The lack of consistent processes and sufficient governance can make it easy for duplicate or unauthorized applications to find their way into the enterprise; employees often download their own software, bypassing IT. Even approved software released by IT through the correct procedures can be forgotten and continue to consume valuable resources years after the business has moved on to other more current solutions.
Application Rationalization and Software Migrations
Major IT projects, like Windows 10 migrations or implementing a security patch management program, often force organizations to confront the issue of application sprawl. An efficient move to a new platform is similar to moving from one house to another. Prior to making the move it makes sense to clean house, so that only assets that are necessary and compatible with the new location are moved and effort is not wasted on those that are not needed in the new environment.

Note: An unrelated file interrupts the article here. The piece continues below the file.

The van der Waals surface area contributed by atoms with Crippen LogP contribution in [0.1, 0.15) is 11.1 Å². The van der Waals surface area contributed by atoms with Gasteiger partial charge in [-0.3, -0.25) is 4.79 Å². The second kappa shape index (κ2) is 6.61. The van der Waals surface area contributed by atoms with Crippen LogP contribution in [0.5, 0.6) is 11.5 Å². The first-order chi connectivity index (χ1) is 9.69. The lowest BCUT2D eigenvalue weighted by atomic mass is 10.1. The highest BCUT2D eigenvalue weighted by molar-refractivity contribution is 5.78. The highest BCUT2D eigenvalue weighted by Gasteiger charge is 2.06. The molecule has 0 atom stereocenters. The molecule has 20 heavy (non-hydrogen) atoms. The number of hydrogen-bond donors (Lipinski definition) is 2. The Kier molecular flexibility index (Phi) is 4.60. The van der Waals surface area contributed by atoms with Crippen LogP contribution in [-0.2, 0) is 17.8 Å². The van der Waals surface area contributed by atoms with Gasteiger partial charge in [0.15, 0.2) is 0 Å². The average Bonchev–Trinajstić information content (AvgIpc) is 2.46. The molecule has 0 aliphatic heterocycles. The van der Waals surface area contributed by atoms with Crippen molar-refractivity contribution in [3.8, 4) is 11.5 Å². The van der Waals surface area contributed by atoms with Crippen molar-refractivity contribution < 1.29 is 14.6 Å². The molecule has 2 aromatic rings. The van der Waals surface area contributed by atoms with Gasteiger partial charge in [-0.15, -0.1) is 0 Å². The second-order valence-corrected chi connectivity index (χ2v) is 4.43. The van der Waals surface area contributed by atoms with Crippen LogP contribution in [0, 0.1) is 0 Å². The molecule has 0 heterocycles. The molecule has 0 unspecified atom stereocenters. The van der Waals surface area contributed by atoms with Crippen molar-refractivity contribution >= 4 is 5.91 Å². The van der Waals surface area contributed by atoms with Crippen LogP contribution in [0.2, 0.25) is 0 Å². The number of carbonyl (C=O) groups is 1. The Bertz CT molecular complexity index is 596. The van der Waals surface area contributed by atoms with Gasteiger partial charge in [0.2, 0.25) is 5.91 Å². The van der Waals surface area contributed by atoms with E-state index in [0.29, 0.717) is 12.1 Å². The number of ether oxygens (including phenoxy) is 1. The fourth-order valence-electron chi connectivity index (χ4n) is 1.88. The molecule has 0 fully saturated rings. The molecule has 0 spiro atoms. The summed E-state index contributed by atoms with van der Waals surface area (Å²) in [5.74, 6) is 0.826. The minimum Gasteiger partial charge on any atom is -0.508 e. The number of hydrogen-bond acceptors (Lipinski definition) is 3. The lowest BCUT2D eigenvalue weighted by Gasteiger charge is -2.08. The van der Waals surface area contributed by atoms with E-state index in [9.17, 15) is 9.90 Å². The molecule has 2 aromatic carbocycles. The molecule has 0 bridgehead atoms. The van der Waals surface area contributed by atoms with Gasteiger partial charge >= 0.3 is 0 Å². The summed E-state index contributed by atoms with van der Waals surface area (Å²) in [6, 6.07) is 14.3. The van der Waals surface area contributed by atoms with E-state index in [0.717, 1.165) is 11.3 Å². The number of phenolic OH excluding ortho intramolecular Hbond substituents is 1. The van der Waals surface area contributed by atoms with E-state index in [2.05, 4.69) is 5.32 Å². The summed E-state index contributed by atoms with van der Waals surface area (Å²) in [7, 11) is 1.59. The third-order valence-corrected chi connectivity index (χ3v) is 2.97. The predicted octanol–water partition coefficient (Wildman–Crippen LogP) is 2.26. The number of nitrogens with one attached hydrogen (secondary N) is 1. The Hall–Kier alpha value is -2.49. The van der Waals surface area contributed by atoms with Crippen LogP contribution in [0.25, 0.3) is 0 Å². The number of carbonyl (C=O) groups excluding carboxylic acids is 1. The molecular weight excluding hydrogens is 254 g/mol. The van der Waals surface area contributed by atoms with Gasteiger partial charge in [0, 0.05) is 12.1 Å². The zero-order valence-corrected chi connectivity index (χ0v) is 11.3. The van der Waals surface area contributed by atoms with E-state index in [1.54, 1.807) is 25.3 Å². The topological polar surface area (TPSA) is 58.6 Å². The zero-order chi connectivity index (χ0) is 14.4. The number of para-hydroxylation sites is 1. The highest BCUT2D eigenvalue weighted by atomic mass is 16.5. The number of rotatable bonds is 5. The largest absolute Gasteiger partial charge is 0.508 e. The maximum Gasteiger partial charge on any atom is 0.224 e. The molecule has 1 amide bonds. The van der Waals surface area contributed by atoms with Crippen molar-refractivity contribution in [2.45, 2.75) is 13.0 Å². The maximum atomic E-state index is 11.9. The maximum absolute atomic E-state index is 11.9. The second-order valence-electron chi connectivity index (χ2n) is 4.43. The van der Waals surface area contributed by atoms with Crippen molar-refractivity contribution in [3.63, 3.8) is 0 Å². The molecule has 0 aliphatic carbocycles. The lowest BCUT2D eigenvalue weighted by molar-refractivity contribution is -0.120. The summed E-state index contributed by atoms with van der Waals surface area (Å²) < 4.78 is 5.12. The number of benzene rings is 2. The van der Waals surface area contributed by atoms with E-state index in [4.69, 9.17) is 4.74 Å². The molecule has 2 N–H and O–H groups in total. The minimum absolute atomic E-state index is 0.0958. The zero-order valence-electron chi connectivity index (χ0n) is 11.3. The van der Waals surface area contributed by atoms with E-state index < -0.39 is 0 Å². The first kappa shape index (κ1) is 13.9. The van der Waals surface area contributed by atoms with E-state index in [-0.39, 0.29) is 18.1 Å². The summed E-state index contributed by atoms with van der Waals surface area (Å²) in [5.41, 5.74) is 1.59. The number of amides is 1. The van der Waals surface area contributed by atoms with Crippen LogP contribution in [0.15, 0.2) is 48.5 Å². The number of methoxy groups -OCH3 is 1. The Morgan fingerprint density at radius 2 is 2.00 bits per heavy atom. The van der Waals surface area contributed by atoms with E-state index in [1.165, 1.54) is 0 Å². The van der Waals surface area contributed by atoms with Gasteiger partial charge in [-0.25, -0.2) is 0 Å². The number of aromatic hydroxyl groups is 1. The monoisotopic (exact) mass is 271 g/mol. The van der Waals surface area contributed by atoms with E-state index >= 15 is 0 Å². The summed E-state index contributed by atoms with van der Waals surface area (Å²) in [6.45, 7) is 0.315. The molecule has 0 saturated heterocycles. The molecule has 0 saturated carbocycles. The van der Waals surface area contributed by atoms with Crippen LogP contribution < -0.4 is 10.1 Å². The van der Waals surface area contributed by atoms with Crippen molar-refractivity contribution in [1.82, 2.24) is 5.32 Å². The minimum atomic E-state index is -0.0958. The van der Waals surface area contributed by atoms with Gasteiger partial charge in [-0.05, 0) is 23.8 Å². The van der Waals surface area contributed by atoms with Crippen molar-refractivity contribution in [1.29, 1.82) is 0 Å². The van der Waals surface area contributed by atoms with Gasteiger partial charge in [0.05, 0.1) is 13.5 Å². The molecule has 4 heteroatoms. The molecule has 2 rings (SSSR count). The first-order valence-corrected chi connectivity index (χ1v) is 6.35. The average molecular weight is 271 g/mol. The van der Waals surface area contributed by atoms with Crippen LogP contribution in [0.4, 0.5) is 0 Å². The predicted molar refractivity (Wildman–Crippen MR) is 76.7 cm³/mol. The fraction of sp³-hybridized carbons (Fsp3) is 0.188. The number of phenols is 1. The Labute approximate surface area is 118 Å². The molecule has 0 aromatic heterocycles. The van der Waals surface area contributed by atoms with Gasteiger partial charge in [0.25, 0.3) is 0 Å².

Thoroughly testing applications for compatibility with a new operating system takes time and effort. For example, prior to a move to Windows 10, a large enterprise can easily have thousands of installed applications that must be inventoried, identified and tested for compatibility with the new OS and then fixed and packaged -- all before those apps move to the new environment. Reducing the list of applications that need to be moved through rationalization can greatly reduce the size of the project.
Application rationalization is a systematic method for determining which applications are useful and needed by the business, and which ones are redundant, add no value and should be retired or replaced.